Amelia shook her head in exasperation. "Bother Leo. We'll look for him in the morning. I don't think any of us should go chasing after him tonight in the dark and cold. He probably went to the village tavern, in which case?

"I found this in his room." Poppy held out a slip of paper to her.


Frowning, Amelia read the note.

I'm sorry.

I don't expect you to understand. You 'II be better off this way.

There were another few words, scratched out.

I hope someday And at the bottom, once again,

I'm sorry.

There was no signature. No need for one.

Amelia was surprised by how calm her own voice sounded. "Go to bed, Poppy."

"But his note—I think it means?

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"I know what it means. Go to bed, dear. Everything will be all right."

"Are you going to find him?"

"Yes, I'll find him."

Amelia's artificial composure vanished the moment the door closed. Cam was already yanking on his clothes, tugging his boots on, while Amelia lit the bedside lamp. She gave the note to him with trembling fingers. "It's not an empty gesture." She found it hard to breathe. "He means to do it. He may have already?

"Where is he most likely to go?" Cam interrupted. "Somewhere on the estate?"

Amelia thought of Laura's spectral face in the window. "He's at Ramsay House," she said through chattering teeth. "Take me there. Please."

"Of course. But first you may want to put on some clothes." Cam gave her a reassuring smile, stroking the side of her face with his hand. "I'll help you."

"Any man," she muttered, "who wanted to marry into the Hathaway family after this should be shut away to an institution."

"Marriage is an institution," he said reasonably, retrieving her gown from the floor.

They rode to Ramsay House on Cam's horse, whose long-stretching canter covered ground at near-frightening speed. It all seemed part of another nightmare, the rushing darkness and gnawing cold, the feeling of hurtling forward beyond her control. But there was Cam's steadfast form at her back, one arm locking her securely in place. She feared what they would find at Ramsay House. If the worst had already happened, she would have to accept it. But she was not alone. She was with the man who seemed to understand the very warp and weft of her soul.

As they approached the house, they saw a horse grazing disconsolately over patches of grass and gorse. It was a welcome sight. Leo was here, and they wouldn't have to go scouring through Hampshire to find him.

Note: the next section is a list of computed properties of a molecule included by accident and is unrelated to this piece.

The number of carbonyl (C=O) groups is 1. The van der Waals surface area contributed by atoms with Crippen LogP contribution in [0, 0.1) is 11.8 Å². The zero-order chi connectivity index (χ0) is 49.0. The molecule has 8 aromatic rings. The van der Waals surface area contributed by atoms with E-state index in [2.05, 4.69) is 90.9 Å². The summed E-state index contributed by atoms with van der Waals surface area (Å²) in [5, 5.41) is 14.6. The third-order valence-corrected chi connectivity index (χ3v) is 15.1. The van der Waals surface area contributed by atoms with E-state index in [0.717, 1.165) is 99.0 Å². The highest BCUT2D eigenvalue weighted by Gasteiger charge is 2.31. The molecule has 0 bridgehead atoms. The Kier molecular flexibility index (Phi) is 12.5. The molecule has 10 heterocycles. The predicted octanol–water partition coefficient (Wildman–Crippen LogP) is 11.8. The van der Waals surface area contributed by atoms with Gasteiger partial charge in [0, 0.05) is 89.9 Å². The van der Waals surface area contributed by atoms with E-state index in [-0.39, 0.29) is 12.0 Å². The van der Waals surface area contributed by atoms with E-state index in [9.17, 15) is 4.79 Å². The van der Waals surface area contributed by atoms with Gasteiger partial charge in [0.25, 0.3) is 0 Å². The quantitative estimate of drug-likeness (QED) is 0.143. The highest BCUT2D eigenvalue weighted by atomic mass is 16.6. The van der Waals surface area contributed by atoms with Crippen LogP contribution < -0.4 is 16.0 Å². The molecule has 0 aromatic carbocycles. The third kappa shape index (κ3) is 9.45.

Helping Amelia to the ground, Cam took her hand in his. She held back, however, as he tried to pull her toward the front door. "Perhaps," she said tentatively, "you should wait here while I?

"Not a chance in hell."

"He may be more responsive if I approach him by myself, just at first?

"He's not in his right mind. You're not going to face him without me."

"He's my brother."

"And you're my romni."

"What is that?"

"I'll explain later." Cam stole a quick kiss and slid his arm around her, guiding her into the house. It was as still as a mausoleum, the chilled air scented of smoke and dust. Exploring the first floor silently, they found no sign of Leo. It was difficult to see in the darkness, but Cam made his way from room to room with the sureness of a cat.

There came a sound from overhead, the squeak of shifting floorboards. Amelia felt a quake of nervousness, and at the same time, relief. She hastened toward the stairs. Cam checked her, his hand tightening on her arm. Understanding that he wanted her to go slowly, she forced herself to relax.

They went to the staircase, Cam leading the way, testing each step before allowing Amelia to follow him. Accumulated grit scraped beneath their quiet feet. As they ascended, the air turned colder, and colder still, driving needles into her bones. It was an unholy chill, too bitter and ghastly to have come from a temporal source. A coldness that dried her lips and made her teeth ache. Her hand tightened inside Cam's, and she kept as close to him as possible without tripping him.

A feeble frosted glow came from a room near the end of an upstairs hallway. Amelia made a sound of distress as she realized where the lamplight was coming from. "The bee room."

"Bees don't fly at night," Cam murmured, his hand coming to the back of her neck, sliding across her nape. "But if you'd rather wait here?

"No." Summoning her courage, Amelia squared her shoulders and went with him down the hall. How like Leo, perverse wretch that he was, to hole up in a place that scared her witless.

They paused at the open doorway, Cam partially blocking Amelia from view.

Peering around his shoulder, she gasped.

It was not Leo, but Christopher Frost, his lean form gilded in lamplight as he stood before an open panel in the wall that contained the bee colony. The bees were subdued but far from quiet, millions of wings beating in a thick, ominous hum. The stench of exposed wood decay and fermented honey hung thick in the air. Shadows pooled on the floor like spilled ink, while the lamplight twisted and writhed at Christopher's feet.

At the swift intake of Amelia's breath, he swiveled and pulled something from his pocket. A pistol.

The three of them froze in a dark tableau, while a sting of shock ran over Amelia's skin.

"Christopher," she said in bewilderment. "What are you doing here?"

"Get back," Cam said harshly, trying to shove her behind him. But since she was no more eager to have Cam in front of the pistol than herself, she ducked beneath his arm and came up beside him.

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